Self Report In Research and Likert Scales (VIII)

Afza.Malik GDA

Self Report In Research and Use of Likert Scale

Self Report In Research and  Likert Scales Existing Self-Report Scales and Psychological Measures, CINAHL.
Self Report In Research and  Likert Scales Existing Self-Report Scales and Psychological Measures, CINAHL.

    The most widely used scaling technique is the Likert scale, named after the psychologist Rensis Likert. A Likert scale consists of several declarative items that express a viewpoint on a topic. Respondents are asked to indicate the degree to which they agree or disagree with the opinion expressed by the statement. Some researchers prefer seven-point scales, adding the alternatives “slightly agree” and “slightly disagree.” 

    There are also diverse opinions about including an explicit “uncertain” category. Some argue that this option makes the task more acceptable to people who cannot make up their minds or have no strong feelings about an issue. Others, however, feel that an undecided category encourages fence-sitting, that is, a tendency not to take sides. 

    After subjects complete a Likert scale, their responses are scored. Typically, agreement with positively worded statements and disagreement with negatively worded statements are assigned higher scores. Thus, a higher score would be assigned to those agreeing with this statement than to those disagreeing with it. 

    With five response alternatives, a score of 5 would be given to those strongly agreeing, 4 to those agreeing, and so forth. The responses of two hypothetical respondents are shown by a check or an X, and their scores for each item are shown in far right columns.

    The summation feature of such scales makes it possible to make fine discriminations among people with different points of view. Although traditional Likert scales were used to measure attitudes, summated rating scales can be used to measure a wide array of attributes. 

    In such cases, the bipolar scale would not be agree/disagree but might be always true/never true, extremely likely/extremely unlikely, and so on.

Semantic Differential Scales

    Another technique for measuring psychosocial traits is the semantic differential (SD). With the SD, respondents are asked to rate a concept (eg, primary nursing, team nursing) on a series of bipolar adjectives, such as effective/ineffective, good/bad, important/unimportant, or strong/weak. 

    Respondents place a check at the appropriate point on seven-point rating scales extending from one extreme of the dimension to the other.  Semantic differentials are flexible and easy to construct. The concept being rated can be virtually anything a person, place, situation, abstract idea, controversial issue, and so forth. The concept can be presented as a word, as a phrase, or even as visual material ( eg photos, drawings). 

    Typically, several concepts are included on an SD so that comparisons can be made across concepts (eg, male nurse, female nurse, male physician, female physician). Researchers also have a leeway in selecting the scales, but two considerations should guide the selection. First, the adjective pairs should be appropriate for the concepts being used and for the information being sought.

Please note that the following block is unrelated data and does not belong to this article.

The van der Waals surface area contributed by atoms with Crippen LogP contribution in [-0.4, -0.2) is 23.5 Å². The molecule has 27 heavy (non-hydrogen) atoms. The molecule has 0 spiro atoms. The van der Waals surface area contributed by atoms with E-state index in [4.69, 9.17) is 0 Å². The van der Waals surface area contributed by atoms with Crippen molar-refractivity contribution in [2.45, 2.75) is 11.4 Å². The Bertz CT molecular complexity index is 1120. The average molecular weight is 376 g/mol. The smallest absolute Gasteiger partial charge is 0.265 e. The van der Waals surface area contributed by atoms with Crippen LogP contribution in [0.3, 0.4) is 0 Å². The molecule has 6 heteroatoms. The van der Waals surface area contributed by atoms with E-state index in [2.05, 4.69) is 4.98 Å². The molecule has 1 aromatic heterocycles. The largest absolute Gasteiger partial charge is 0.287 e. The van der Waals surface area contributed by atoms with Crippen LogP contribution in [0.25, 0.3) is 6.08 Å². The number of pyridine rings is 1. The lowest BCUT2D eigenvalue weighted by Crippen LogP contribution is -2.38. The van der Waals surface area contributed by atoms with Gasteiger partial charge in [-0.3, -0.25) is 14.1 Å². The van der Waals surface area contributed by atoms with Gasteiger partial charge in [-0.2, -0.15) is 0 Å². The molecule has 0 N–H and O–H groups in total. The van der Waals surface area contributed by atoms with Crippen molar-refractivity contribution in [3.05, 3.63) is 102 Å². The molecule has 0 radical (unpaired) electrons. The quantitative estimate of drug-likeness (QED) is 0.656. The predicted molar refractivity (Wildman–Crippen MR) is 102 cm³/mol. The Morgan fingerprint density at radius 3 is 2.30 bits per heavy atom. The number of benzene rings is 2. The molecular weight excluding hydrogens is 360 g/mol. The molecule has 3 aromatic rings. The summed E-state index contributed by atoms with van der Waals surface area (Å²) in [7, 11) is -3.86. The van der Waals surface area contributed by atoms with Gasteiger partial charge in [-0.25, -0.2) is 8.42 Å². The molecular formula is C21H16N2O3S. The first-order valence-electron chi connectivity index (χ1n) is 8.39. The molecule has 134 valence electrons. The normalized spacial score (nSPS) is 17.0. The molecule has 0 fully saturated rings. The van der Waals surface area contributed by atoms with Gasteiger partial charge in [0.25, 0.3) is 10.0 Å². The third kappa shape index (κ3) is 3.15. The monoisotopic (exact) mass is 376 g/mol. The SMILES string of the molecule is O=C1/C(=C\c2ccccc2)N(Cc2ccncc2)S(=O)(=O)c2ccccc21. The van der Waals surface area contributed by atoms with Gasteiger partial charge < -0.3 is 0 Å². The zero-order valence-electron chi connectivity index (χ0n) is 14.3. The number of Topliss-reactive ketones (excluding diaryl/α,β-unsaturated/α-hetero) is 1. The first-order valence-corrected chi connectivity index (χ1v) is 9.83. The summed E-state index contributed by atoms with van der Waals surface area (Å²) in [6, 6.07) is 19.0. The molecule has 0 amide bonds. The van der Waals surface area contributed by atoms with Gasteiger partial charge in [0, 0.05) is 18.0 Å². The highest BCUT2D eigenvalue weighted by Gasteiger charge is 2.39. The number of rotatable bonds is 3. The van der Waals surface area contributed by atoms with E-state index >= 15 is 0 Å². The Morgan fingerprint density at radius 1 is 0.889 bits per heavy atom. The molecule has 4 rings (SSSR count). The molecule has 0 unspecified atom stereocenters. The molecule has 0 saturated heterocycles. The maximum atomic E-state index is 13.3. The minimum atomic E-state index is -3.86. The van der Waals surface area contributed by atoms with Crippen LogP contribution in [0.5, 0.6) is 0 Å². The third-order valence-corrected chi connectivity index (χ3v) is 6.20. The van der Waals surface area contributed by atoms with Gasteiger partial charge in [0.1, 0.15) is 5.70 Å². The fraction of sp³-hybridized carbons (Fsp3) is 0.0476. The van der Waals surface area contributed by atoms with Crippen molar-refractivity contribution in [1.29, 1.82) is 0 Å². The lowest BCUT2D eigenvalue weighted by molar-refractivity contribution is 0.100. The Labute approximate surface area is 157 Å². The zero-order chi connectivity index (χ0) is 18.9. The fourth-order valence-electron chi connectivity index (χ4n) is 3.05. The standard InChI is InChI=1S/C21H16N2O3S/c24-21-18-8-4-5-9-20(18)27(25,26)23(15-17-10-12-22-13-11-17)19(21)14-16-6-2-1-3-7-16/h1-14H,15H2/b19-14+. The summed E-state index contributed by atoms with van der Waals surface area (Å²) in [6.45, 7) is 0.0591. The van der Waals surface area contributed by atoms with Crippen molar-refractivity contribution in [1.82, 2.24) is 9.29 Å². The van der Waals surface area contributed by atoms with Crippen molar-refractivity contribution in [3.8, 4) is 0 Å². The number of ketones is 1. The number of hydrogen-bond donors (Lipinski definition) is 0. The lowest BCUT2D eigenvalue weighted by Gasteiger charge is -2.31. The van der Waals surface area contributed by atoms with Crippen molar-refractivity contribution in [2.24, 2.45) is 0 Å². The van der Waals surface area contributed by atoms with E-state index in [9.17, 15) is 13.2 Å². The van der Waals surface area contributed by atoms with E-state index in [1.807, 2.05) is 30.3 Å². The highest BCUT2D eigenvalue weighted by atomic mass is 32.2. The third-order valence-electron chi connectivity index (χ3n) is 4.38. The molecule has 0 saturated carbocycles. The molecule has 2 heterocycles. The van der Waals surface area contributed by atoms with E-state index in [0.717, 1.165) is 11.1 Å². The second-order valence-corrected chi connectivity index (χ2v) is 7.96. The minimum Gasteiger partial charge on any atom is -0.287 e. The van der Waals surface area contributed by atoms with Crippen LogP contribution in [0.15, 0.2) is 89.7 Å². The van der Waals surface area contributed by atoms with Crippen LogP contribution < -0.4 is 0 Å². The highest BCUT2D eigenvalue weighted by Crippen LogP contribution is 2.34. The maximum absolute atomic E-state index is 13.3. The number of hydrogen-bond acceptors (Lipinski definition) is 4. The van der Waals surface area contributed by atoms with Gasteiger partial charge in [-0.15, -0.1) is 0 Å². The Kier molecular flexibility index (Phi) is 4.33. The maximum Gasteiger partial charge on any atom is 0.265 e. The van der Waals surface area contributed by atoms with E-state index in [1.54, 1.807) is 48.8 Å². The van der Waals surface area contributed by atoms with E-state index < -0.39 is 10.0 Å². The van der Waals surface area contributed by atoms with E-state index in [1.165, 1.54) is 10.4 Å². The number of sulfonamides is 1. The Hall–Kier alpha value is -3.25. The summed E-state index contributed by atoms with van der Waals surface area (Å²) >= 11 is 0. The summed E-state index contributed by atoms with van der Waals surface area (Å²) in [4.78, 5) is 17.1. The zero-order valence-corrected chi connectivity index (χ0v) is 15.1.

The second consideration in selecting adjective pairs is the extent to which the adjectives measure the same dimension of the concept. Osgood, Suci , and Tannenbaum (1957), through extensive research with SD scales, found that adjective pairs tend to cluster along three independent dimensions: evaluation, potency, and activity. 

    The most important group of adjectives are evaluative ones, such as effective/ineffective, valuable/worthless, good/bad, fair/unfair, and so forth. Potency adjectives include strong/weak and large/small, and examples of activity adjectives are active/passive and fast/slow. These three dimensions need to be considered separately because subjects' evaluative ratings of a concept are independent of their activity or potency ratings. 

    For example, two people who associate high levels of activity with the concept nurse practitioner might have divergent views about how to evaluate nurse practitioners. Researchers must decide whether to represent all three dimensions or whether only one or two are needed. 

    Each dimension must be scored separately. Scoring of SD responses is essentially the same as for Likert scales. Scores from 1 to 7 are assigned to each bipolar scale response, with higher scores usually associated with the positively worded adjective. Responses are then summed across the bipolar scales to yield a total score.

Existing Self-Report Scales and Psychological Measures 

    Clinical nurse researchers have studied many psychosocial traits, and numerous self-report scales have been developed to measure them, often using a summated rating scale format. Note that many scales and test instruments must be purchased from the publisher, or require the author's permission to use them.  
    The CINAHL database includes information on the scales used in research studies. Information on standardized tests and psychological measures can be retrieved through a computerized literature search of the database called Mental Measurement Yearbook, produced by the Buros Institute of Mental Measurements, or through Health and Psychosocial Instruments 

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